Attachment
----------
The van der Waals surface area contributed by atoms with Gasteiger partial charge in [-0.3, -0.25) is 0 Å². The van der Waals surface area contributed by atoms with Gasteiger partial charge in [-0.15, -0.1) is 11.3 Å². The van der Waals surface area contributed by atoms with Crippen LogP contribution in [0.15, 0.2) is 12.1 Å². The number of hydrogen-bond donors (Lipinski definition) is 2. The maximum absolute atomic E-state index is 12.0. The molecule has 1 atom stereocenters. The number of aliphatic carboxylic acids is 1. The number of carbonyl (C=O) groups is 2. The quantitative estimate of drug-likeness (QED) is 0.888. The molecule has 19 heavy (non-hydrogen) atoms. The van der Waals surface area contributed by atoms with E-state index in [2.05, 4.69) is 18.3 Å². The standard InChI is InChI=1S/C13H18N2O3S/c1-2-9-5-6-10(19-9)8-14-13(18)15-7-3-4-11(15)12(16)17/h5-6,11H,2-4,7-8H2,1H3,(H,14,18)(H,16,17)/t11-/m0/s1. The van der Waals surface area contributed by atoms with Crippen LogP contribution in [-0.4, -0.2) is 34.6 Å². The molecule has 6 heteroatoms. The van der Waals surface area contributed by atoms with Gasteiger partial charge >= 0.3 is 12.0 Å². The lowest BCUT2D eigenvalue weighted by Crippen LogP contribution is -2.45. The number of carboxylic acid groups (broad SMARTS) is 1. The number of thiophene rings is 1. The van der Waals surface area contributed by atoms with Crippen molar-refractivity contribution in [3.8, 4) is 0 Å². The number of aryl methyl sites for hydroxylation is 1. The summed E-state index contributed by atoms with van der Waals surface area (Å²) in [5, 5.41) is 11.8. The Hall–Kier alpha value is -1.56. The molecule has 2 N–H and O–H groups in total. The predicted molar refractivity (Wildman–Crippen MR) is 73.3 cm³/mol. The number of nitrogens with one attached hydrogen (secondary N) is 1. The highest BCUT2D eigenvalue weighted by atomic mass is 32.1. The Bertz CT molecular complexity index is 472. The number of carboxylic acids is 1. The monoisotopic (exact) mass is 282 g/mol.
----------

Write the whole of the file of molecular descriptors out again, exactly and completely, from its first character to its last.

The van der Waals surface area contributed by atoms with Gasteiger partial charge in [-0.3, -0.25) is 0 Å². The van der Waals surface area contributed by atoms with Gasteiger partial charge in [-0.15, -0.1) is 11.3 Å². The van der Waals surface area contributed by atoms with Crippen LogP contribution in [0.15, 0.2) is 12.1 Å². The number of hydrogen-bond donors (Lipinski definition) is 2. The maximum absolute atomic E-state index is 12.0. The molecule has 1 atom stereocenters. The number of aliphatic carboxylic acids is 1. The number of carbonyl (C=O) groups is 2. The quantitative estimate of drug-likeness (QED) is 0.888. The molecule has 19 heavy (non-hydrogen) atoms. The van der Waals surface area contributed by atoms with E-state index in [2.05, 4.69) is 18.3 Å². The standard InChI is InChI=1S/C13H18N2O3S/c1-2-9-5-6-10(19-9)8-14-13(18)15-7-3-4-11(15)12(16)17/h5-6,11H,2-4,7-8H2,1H3,(H,14,18)(H,16,17)/t11-/m0/s1. The van der Waals surface area contributed by atoms with Crippen LogP contribution in [-0.4, -0.2) is 34.6 Å². The molecule has 6 heteroatoms. The van der Waals surface area contributed by atoms with Gasteiger partial charge >= 0.3 is 12.0 Å². The lowest BCUT2D eigenvalue weighted by Crippen LogP contribution is -2.45. The number of carboxylic acid groups (broad SMARTS) is 1. The number of thiophene rings is 1. The van der Waals surface area contributed by atoms with Crippen molar-refractivity contribution in [3.8, 4) is 0 Å². The number of aryl methyl sites for hydroxylation is 1. The summed E-state index contributed by atoms with van der Waals surface area (Å²) in [5, 5.41) is 11.8. The Hall–Kier alpha value is -1.56. The molecule has 2 N–H and O–H groups in total. The predicted molar refractivity (Wildman–Crippen MR) is 73.3 cm³/mol. The number of nitrogens with one attached hydrogen (secondary N) is 1. The highest BCUT2D eigenvalue weighted by atomic mass is 32.1. The Bertz CT molecular complexity index is 472. The number of carboxylic acids is 1. The monoisotopic (exact) mass is 282 g/mol.